Sunday, January 20, 2019

Testing and verifying your MySQL backup strategy presentation

From the IAOUG Gold Coast OTN Day, Ronald Bradford gave a presentation on “Testing and Verifying your MySQL Backup Strategy”. Details in this presentation included:

  • Product options
    • mysqldump
    • mysqlpump
    • mydumper
    • Xtrabackup
    • MySQL Enterprise Backup
    • LVM/SAN Snapshot
    • Filesystem copy
  • Binary log backup options
  • B&R Strategy considerations
    • Time to backup
    • Time to restore
    • Consistency
    • Flexibility
    • Partial Capabilities
    • Cost
  • Technical Requirements
  • Testing & Verification
  • Using Failover

More information about mysqlpump available in MySQL 5.7 can be found at Introducing mysqlpump, playing with mysqlpump and mysqlpump reference manual.

Thanks to Pythian and more4apps for hosting the event.

MySQL Role-Based Security, Data Masking and Auditing Presentation

At our September 2016 New York City MySQL Meetup was a demonstration of how to implement role-based security in MySQL using Hexatier. In addition, several other important security features demonstrated included role based dynamic data masking down to a per column level and full statement auditing.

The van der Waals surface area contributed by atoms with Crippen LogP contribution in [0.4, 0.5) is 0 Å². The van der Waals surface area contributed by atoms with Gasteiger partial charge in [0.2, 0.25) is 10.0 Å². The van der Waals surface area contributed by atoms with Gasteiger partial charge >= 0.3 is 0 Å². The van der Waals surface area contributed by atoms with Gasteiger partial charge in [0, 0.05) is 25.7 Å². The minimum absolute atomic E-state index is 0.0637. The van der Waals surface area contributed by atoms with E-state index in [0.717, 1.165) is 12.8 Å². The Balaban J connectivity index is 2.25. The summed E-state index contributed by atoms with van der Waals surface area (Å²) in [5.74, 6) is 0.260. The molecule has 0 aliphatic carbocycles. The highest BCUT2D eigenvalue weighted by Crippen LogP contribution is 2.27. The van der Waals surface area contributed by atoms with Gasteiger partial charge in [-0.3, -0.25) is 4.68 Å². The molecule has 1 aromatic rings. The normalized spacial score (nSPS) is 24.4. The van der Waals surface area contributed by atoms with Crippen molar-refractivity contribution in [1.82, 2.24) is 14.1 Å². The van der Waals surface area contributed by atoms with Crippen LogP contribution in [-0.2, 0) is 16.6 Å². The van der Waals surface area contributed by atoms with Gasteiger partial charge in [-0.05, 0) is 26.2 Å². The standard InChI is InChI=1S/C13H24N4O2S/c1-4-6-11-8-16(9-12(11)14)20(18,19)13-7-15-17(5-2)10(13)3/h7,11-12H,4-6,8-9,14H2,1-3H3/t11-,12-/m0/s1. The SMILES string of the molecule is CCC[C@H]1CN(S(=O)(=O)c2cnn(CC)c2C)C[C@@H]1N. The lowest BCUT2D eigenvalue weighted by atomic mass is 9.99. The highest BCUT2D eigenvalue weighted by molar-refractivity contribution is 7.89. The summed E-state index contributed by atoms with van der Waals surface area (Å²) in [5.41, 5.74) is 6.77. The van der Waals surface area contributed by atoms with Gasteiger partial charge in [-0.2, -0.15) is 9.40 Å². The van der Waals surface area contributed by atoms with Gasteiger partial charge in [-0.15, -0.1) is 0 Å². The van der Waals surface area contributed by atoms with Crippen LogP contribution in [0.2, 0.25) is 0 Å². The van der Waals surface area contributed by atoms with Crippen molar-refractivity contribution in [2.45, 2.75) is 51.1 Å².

Thanks to Scott Unrick, Lead Database Administrator at Teladoc for the great presentation. Slides are available here.

MySQL @ Twitter NY Meetup Presentation

At our August meetup, our guest Calvin Sun gave a presentation on life @ Twitter. Some of the details of his presentation included:

  • Information on existing data and storage solutions in operation.
  • MySQL 5.6 performance improvements over MySQL 5.5
  • The short upgrade cadence, most servers are running 5.6.26.
  • Various patches and optimizations developed by Twitter to run at scale.
  • Cotton on Mesos
  • Best practices

  • Thanks to our sponsors for August.

High Performance SQL and NoSQL Presentation

In this presentation on High Performance SQL and NoSQL to the New York Web Performance Meetup I use the simple analogy of applying the same techniques used in Web Performance Optimization (WPO) to your data path (SQL or NoSQL) performance.

This presentation provides examples for 5 of the most common WPO optimizations and how to apply this to your applications access to data:

  1. Gzip assets
  2. Make fewer HTTP requests
  3. Add expires headers
  4. Use a CDN
  5. Optimized Images

This presentation was recorded. A video link will be available at a later time.

Thanks to Grovo for hosting the event.

MaxScale is now GA presentation

Thank you to Jon Day and Jaimee Swiderski from MariaDB for the organization and presentation of “MaxScale is now GA” to our New York MySQL meetup group.

For those that are not familiar with MaxScale in the MySQL ecosystem, from the initial slides:

What is MaxScale?

The simple answer is a classical proxy that sits between the database clients and servers forwarding requests and responses.